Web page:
> > > Keith Bostic for implementing it. I do use multiple windows ??? only
> > > horizontal splits but that is good enough for me as all my terminal
> > > windows are 80 chars wide. Not a vim hater but never saw the need.
> > 
> > I pretty much do the same thing. I think what I hate about vim is that it's
> > almost, vi but not the same. My fingers screw up when I use it.  For
> > instance, he 'fixed' undo.   
> 
> Holy crap Clem, you need to embrace that.  His undo goes back forever.
> And you can undo the undo and go forward forever.  
> 
> Not liking that puts you in the "get off my lawn" old guy camp.  Which
> is fine if that's who you want to be (sometimes I'm that guy).


^ permalink raw reply	[flat|nested] 50+ messages in thread

* Re: [TUHS] screen editors
  2020-01-09  2:59                 ` Bakul Shah
@ 2020-01-09  3:08                   ` Larry McVoy
  2020-01-09  3:43                     ` Bakul Shah
  0 siblings, 1 reply; 50+ messages in thread
From: Larry McVoy @ 2020-01-09  3:08 UTC (permalink / raw)
  To: Bakul Shah; +Cc: The Eunuchs Hysterical Society

I feel like there is an option to get nvi behaviour now but I dunno
why you want that.  Are you seriously advocating for less?  Because
objectively vim gives you more.

And it is faithful to vi, it has all the buffers so you can put stuff
back that way.

Maybe I'm clueless or I drank the koolaid, but I love vim.  It's vi
but better.

On Wed, Jan 08, 2020 at 06:59:02PM -0800, Bakul Shah wrote:
> Early in vim???s life I had emailed Moolenaar asking him if he would be
> willing to add an option for nvi like behavior for undo/redo. He wasn???t
> interested so I lost interest. nvi???s u & . behavior is not only quite clever
> but also  much more intuitive and you don???t have to press the ctl key!
> 
> > On Jan 8, 2020, at 6:12 PM, Clem Cole <clemc@ccc.com> wrote:
> > 
> > make a new command, don't break the old one....  maybe offer a way to map the new one over the old -- but don't make it the default.
> > and my lawn was lush and green before the snow came ;-)
> > 
> > 
> > 
> > On Wed, Jan 8, 2020 at 9:07 PM Larry McVoy <lm@mcvoy.com> wrote:
> > On Wed, Jan 08, 2020 at 09:04:46PM -0500, Clem Cole wrote:
> > > On Wed, Jan 8, 2020 at 8:41 PM Bakul Shah <bakul@bitblocks.com> wrote:
> > >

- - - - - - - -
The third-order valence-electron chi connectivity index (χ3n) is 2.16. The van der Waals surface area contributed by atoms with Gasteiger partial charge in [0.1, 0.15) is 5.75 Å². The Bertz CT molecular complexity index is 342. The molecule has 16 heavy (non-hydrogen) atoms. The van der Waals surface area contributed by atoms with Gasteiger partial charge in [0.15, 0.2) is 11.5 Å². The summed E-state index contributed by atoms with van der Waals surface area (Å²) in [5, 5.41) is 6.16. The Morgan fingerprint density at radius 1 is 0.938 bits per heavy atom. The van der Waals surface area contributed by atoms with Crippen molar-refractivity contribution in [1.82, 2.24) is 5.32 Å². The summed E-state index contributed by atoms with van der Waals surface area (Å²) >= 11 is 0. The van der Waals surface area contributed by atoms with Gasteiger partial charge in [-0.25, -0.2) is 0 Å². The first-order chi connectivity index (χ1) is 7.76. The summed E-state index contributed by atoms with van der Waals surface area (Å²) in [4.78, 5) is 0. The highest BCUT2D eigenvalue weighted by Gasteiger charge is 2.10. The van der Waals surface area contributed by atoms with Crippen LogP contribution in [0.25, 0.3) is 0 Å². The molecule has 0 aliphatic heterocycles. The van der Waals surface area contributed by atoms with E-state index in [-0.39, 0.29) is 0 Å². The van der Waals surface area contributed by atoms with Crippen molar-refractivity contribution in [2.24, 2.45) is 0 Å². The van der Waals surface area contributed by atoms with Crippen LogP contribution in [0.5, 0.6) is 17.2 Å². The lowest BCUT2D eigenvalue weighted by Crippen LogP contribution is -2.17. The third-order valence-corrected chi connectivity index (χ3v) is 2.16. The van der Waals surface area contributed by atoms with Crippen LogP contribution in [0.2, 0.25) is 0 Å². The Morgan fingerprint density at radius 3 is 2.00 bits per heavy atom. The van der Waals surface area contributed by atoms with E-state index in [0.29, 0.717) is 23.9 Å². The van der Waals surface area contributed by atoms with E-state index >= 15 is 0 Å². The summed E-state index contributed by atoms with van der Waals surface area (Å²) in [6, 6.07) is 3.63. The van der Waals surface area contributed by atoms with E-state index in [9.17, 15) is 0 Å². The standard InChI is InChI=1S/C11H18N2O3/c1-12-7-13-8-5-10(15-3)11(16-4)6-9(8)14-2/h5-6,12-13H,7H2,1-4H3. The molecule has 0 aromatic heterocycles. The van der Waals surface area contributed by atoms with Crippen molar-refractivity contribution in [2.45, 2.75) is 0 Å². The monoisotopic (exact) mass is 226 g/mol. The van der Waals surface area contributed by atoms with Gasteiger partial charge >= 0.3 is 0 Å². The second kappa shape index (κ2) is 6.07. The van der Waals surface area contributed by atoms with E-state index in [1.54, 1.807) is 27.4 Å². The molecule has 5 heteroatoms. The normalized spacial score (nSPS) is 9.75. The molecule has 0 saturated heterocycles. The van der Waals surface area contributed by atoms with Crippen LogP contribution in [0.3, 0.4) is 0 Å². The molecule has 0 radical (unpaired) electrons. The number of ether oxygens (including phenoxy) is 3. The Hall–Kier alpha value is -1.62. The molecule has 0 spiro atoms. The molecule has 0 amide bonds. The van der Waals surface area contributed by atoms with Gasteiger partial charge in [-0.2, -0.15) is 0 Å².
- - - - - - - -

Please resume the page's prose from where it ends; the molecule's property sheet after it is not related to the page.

> > > > The first thing I do on a new machine is to install nvi. Very grateful to
> > > > Keith Bostic for implementing it. I do use multiple windows ??? only
> > > > horizontal splits but that is good enough for me as all my terminal
> > > > windows are 80 chars wide. Not a vim hater but never saw the need.
> > > 
> > > I pretty much do the same thing. I think what I hate about vim is that it's
> > > almost, vi but not the same. My fingers screw up when I use it.  For
> > > instance, he 'fixed' undo.   
> > 
> > Holy crap Clem, you need to embrace that.  His undo goes back forever.
> > And you can undo the undo and go forward forever.  
> > 
> > Not liking that puts you in the "get off my lawn" old guy camp.  Which
> > is fine if that's who you want to be (sometimes I'm that guy).

-- 
---
Larry McVoy            	     lm at mcvoy.com             http://www.mcvoy.com/lm 

^ permalink raw reply	[flat|nested] 50+ messages in thread

* Re: [TUHS] screen editors
  2020-01-09  2:12               ` Clem Cole
  2020-01-09  2:59                 ` Bakul Shah
@ 2020-01-09  3:27                 ` Mary Ann Horton
  2020-01-09  3:34                   ` Larry McVoy
  2020-01-09  3:49                   ` Bakul Shah
  2020-01-09  4:23                 ` Jon Steinhart
  2 siblings, 2 replies; 50+ messages in thread
From: Mary Ann Horton @ 2020-01-09  3:27 UTC (permalink / raw)
  To: tuhs


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vim has an option to undo the vi way. "set cpoptions=u". There is a full 
set of vi-compatible options if you want them. "set cp" turns on full vi 
compatiblity.

Funny, I see vim as the vi that comes with UNIX, and never learned the 
enhancements, but I just tried it out and I don't have the compatibility 
option set. I don't seem to have noticed. I guess I don't do the "undo 
toggle" all that often.

     Mary Ann

On 1/8/20 6:12 PM, Clem Cole wrote:
> make a new command, don't break the old one....  maybe offer a way to 
> map the new one over the old -- but don't make it the default.
> and my lawn was lush and green before the snow came ;-)
>
>
>
> On Wed, Jan 8, 2020 at 9:07 PM Larry McVoy <lm@mcvoy.com 
> <mailto:lm@mcvoy.com>> wrote:
>
>     On Wed, Jan 08, 2020 at 09:04:46PM -0500, Clem Cole wrote:
>     > On Wed, Jan 8, 2020 at 8:41 PM Bakul Shah <bakul@bitblocks.com
>     <mailto:bakul@bitblocks.com>> wrote:
>     >
>     > > The first thing I do on a new machine is to install nvi. Very
>     grateful to
>     > > Keith Bostic for implementing it. I do use multiple windows
>     ??? only
>     > > horizontal splits but that is good enough for me as all my
>     terminal
>     > > windows are 80 chars wide. Not a vim hater but never saw the need.
>     >
>     > I pretty much do the same thing. I think what I hate about vim
>     is that it's
>     > almost, vi but not the same. My fingers screw up when I use it.  For
>     > instance, he 'fixed' undo.
>
>     Holy crap Clem, you need to embrace that.  His undo goes back forever.